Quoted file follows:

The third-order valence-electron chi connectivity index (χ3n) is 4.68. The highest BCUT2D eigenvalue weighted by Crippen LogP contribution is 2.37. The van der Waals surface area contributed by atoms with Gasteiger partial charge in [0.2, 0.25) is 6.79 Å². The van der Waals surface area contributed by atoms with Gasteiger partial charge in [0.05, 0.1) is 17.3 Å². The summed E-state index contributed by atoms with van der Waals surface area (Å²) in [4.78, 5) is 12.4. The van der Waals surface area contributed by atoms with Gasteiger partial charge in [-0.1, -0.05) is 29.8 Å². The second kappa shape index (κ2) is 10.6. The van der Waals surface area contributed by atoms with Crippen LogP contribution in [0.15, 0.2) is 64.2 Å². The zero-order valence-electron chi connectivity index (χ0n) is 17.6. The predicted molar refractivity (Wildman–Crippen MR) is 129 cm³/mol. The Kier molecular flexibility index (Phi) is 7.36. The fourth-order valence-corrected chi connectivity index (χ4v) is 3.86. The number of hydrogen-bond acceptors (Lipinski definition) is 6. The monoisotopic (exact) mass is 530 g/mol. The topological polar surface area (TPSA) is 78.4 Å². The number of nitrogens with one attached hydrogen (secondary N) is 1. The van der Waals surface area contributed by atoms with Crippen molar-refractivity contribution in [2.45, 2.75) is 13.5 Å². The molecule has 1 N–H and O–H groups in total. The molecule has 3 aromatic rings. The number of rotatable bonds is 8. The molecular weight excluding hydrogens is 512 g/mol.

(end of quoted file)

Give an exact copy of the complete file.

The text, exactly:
The third-order valence-electron chi connectivity index (χ3n) is 4.68. The highest BCUT2D eigenvalue weighted by Crippen LogP contribution is 2.37. The van der Waals surface area contributed by atoms with Gasteiger partial charge in [0.2, 0.25) is 6.79 Å². The van der Waals surface area contributed by atoms with Gasteiger partial charge in [0.05, 0.1) is 17.3 Å². The summed E-state index contributed by atoms with van der Waals surface area (Å²) in [4.78, 5) is 12.4. The van der Waals surface area contributed by atoms with Gasteiger partial charge in [-0.1, -0.05) is 29.8 Å². The second kappa shape index (κ2) is 10.6. The van der Waals surface area contributed by atoms with Crippen LogP contribution in [0.15, 0.2) is 64.2 Å². The zero-order valence-electron chi connectivity index (χ0n) is 17.6. The predicted molar refractivity (Wildman–Crippen MR) is 129 cm³/mol. The Kier molecular flexibility index (Phi) is 7.36. The fourth-order valence-corrected chi connectivity index (χ4v) is 3.86. The number of hydrogen-bond acceptors (Lipinski definition) is 6. The monoisotopic (exact) mass is 530 g/mol. The topological polar surface area (TPSA) is 78.4 Å². The number of nitrogens with one attached hydrogen (secondary N) is 1. The van der Waals surface area contributed by atoms with Crippen molar-refractivity contribution in [2.45, 2.75) is 13.5 Å². The molecule has 1 N–H and O–H groups in total. The molecule has 3 aromatic rings. The number of rotatable bonds is 8. The molecular weight excluding hydrogens is 512 g/mol.